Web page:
Professor Yaniv Heled Answers All Your Patent Related Questions
I’ve written a bit about why most are wrong about Apple v. Samsung and patent law in general, but I’ve been reticent about laying the foundation for patent law so that you can have a better grasp about what is taking place in the various litigation and why it is happening. I’ve been hesitant to do so because a.) I don’t even have that firm a grasp on patent law after two law-level courses and b.) I feel such an article should come from an authority on the subject. So, I brought in a ringer. I figured the best way to get you up to speed was to interview the man who taught me, Professor Yaniv Heled.
Professor Heled is a really bright guy – you can see just how bright here. So, instead of reading what someone who hasn’t worked or studied in the field has to say about patent law, listen to what he has to say about it instead. Without any further ado, here’s a portion of the chat we had on September 12th, 2012 about patent law in general, and a bit about Apple v. Samsung in the end. (This is an excerpt of the 45-minute interview).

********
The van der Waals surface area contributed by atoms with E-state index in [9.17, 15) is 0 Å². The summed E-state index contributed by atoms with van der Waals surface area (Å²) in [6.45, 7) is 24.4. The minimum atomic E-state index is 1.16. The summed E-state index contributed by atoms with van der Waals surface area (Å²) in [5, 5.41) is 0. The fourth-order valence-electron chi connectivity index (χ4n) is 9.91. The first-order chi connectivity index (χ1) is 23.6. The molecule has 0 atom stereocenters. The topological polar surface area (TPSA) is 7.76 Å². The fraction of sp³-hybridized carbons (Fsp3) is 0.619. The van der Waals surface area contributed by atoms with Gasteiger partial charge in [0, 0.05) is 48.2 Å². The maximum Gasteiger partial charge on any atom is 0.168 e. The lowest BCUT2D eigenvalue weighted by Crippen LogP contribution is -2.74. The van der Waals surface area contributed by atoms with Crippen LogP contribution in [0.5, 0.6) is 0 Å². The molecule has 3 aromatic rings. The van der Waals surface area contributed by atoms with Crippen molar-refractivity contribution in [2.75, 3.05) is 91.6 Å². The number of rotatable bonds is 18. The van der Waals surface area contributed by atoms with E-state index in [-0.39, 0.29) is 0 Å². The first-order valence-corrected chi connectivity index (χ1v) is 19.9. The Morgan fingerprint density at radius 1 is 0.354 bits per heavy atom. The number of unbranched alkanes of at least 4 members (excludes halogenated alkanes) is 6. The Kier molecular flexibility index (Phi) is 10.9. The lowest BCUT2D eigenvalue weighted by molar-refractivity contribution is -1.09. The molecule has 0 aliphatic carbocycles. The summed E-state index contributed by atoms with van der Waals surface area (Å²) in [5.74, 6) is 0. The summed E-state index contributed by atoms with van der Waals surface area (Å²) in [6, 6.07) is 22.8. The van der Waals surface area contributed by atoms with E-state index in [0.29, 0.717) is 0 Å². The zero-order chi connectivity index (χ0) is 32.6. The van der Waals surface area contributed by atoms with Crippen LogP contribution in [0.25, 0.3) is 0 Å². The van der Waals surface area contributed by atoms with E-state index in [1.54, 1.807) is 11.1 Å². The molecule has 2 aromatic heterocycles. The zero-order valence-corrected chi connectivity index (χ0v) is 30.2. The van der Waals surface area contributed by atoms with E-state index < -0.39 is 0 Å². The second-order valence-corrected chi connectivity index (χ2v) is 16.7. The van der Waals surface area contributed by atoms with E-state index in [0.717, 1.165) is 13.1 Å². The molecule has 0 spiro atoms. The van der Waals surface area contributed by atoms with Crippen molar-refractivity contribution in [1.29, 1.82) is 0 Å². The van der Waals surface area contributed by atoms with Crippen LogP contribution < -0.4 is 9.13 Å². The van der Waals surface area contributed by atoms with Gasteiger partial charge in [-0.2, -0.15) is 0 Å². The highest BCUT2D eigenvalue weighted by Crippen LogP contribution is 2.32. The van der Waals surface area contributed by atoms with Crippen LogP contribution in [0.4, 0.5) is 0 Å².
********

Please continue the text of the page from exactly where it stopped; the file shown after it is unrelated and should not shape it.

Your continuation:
How does a patent begin life?
A patent begins life with an invention. The inventor (or group of inventors) come up with something which is useful and wanting to protect their invention from competition they would seek a patent agent to help them patent their invention. The agent is a person who is licensed by the Patent Bar to partake in this kind of activity.
What are those requirements?
They have to undergo an examination and they have to have a scientific background in science or engineering…generally speaking they have to have a Bachelor’s Degree at least in science or engineering, and they have to take an exam called the Patent Bar which is administered by the patent office, this is not an easy exam. Passage rates are nowhere near passage rates of most state bars.
And once they have the patent agent?